Minted Photo Challenge Win

Sewing is my primary creative outlet, but I also love to experiment with photography, surface design, printmaking, and other art. I recently entered some of my art and photography in the art challenges at Minted. If you aren’t familiar with Minted, it’s a company that sells art prints, stationery items, and home goods by independent artists and designers. All art is voted on by customers and designers, and Minted sells the best ones. Artists then earn a percentage of the sales.

Last month, my photo titled “Curious Calf”, was chosen as one of the editor’s picks. I love the sunlight in this picture and I’m thrilled that it was voted among the winners!

Minted Photo Challenge Winners | Radiant Home Studio

I’ve been very impressed with the quality of the items I’ve seen from Minted. Their paper goods are truly the best I’ve seen. When I get start getting Christmas cards in the mail, I can always spot the Minted cards immediately because the cardstock is so nice. I also ordered a framed art print a couple of weeks ago and I can’t wait to get it up on the wall. They run sales and share coupons often, which they will let you know about in their newsletter if you sign up.

I currently have one photo art print for sale through Minted and several submissions in current challenges. I’ve created an collage featuring modern farmhouse prints, so that you can see how my photo would fit in a gallery wall.

If you are interested in my work at Minted, I would so appreciate it if you used my affiliate link to check out my photo and the other artwork!

Sara Curtis at Minted | Radiant Home Studio

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Patchwork Potholder Set

A couple of months ago, I made the Hot Mitt House potholder from Betz White’s new book called Present Perfect. I love the welcoming shape of the little house. It would make a lovely housewarming gift for a friend or a fun addition to your own kitchen. Plus, it is a creative way to use scraps of your favorite prints!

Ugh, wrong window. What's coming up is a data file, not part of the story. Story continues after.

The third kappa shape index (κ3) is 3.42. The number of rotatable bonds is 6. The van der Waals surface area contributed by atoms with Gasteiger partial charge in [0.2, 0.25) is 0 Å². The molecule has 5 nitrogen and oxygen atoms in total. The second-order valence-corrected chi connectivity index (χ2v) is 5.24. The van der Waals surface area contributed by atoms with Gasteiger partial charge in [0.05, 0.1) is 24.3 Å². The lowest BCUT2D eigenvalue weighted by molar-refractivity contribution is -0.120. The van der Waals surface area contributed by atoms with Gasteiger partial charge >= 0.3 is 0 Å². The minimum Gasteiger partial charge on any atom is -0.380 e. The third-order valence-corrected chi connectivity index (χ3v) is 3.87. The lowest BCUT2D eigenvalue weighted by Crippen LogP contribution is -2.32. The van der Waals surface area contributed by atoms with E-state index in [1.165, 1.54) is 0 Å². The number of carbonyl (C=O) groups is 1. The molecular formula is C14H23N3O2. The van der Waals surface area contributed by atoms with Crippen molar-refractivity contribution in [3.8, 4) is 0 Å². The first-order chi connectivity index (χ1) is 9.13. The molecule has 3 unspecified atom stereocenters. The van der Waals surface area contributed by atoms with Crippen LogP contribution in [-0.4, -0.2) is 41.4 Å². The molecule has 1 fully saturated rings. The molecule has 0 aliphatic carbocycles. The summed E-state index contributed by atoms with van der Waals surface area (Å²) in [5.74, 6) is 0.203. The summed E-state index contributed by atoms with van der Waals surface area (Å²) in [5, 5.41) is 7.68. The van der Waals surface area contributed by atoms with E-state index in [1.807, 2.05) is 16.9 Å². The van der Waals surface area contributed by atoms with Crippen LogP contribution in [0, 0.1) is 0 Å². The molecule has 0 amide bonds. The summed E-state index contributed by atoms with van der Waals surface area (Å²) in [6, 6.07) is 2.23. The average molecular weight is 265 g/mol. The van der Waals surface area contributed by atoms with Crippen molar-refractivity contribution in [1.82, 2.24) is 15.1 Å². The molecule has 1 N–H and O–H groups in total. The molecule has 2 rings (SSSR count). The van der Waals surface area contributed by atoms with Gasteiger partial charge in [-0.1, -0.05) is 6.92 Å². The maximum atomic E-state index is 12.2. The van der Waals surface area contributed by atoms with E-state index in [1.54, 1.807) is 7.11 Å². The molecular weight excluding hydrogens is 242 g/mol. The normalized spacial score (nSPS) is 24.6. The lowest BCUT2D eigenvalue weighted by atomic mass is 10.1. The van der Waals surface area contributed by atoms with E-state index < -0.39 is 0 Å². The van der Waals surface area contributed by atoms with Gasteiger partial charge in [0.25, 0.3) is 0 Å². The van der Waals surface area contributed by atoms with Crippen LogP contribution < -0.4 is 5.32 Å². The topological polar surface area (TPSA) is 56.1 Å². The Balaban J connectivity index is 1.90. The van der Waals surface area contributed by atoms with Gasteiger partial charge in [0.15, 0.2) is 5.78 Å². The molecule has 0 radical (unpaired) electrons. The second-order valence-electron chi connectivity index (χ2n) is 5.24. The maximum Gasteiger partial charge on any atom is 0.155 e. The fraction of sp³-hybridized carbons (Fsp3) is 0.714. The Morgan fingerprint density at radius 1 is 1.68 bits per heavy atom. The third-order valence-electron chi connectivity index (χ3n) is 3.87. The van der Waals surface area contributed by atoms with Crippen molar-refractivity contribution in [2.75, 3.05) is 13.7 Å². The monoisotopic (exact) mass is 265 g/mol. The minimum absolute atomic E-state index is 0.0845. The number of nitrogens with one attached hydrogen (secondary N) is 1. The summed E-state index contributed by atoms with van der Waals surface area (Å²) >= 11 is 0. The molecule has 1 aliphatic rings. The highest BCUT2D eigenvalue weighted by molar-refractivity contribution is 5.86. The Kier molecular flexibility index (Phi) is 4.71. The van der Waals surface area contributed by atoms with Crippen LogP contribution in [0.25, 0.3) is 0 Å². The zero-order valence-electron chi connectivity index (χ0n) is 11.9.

Patchwork House Potholder | Radiant Home Studio

In the book, Betz pairs the house potholder with a coordinating tea towel. With 6 messy kiddos, white tea towels don’t stay white very long in my house! My current potholders are faded and worn, so I took the opportunity to make a matching patchwork potholder in pretty colors to brighten up my kitchen.

I have a couple of handmade potholders from a few years ago. One of the things I noticed after using them is that the binding is somewhat melted in places. That is because the premade binding I used is part cotton and part polyester. The polyester doesn’t withstand high heat very well and can melt (just like when you use an overly hot iron). If you can find 100% cotton binding, you’ll want to use that. If not, you can make your own bias binding like I did. Though it’s a few minutes of extra work, making your own bias binding for your potholders will add more binding options and allow you to create a potholder that matches your unique style.

Patchwork Potholder | Radiant Home Studio

The Hot Mitt House potholder was really fun to make and the directions are easy to follow. I used linen for the base, and some bright colored scraps to add some color to my very white kitchen. Now I’m not sure I want to use it and get it all dirty!

To make the extra potholder, I just cut some slightly off rectangle strips of fabric and stitched them together improvisationally (spell-check says that’s not a word…). I’m the kind of person that cooks without recipes and never really makes the same thing twice. I think that’s why I love improvisational piecing. No recipe. You can’t really mess it up.

Patchwork Potholder | Radiant Home Studio

After I had a large enough patchwork piece, I cut out a 9″ square and rounded the corners. I cut out a matching back piece and layered 2 sheets of insulated interfacing. The potholders I made a few years ago only had one layer, but seemed like they could be a little bit more substantial. I did some straight line quilting across the square and then attached the binding. In the Hot Mitt House directions, Betz has a nice method for creating the loop which I used for the extra potholder as well.

Patchwork House Potholder | Radiant Home Studio

Have you made any projects from Present Perfect yet? 

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Basket from Handmade Style

I’ve been following Anna at Noodlehead for years. When I discovered she was working on a book, I knew it was something I would want to have in my sewing book library. Anna has a great style that mixes modern fabrics with handmade coziness. She uses clean simple lines, but always adds extra details that make her projects unique. After debating which project to make first, I decided on some practical gifts for friends that are getting married soon.

Basket from Handmade Style by Noodlehead | Radiant Home Studio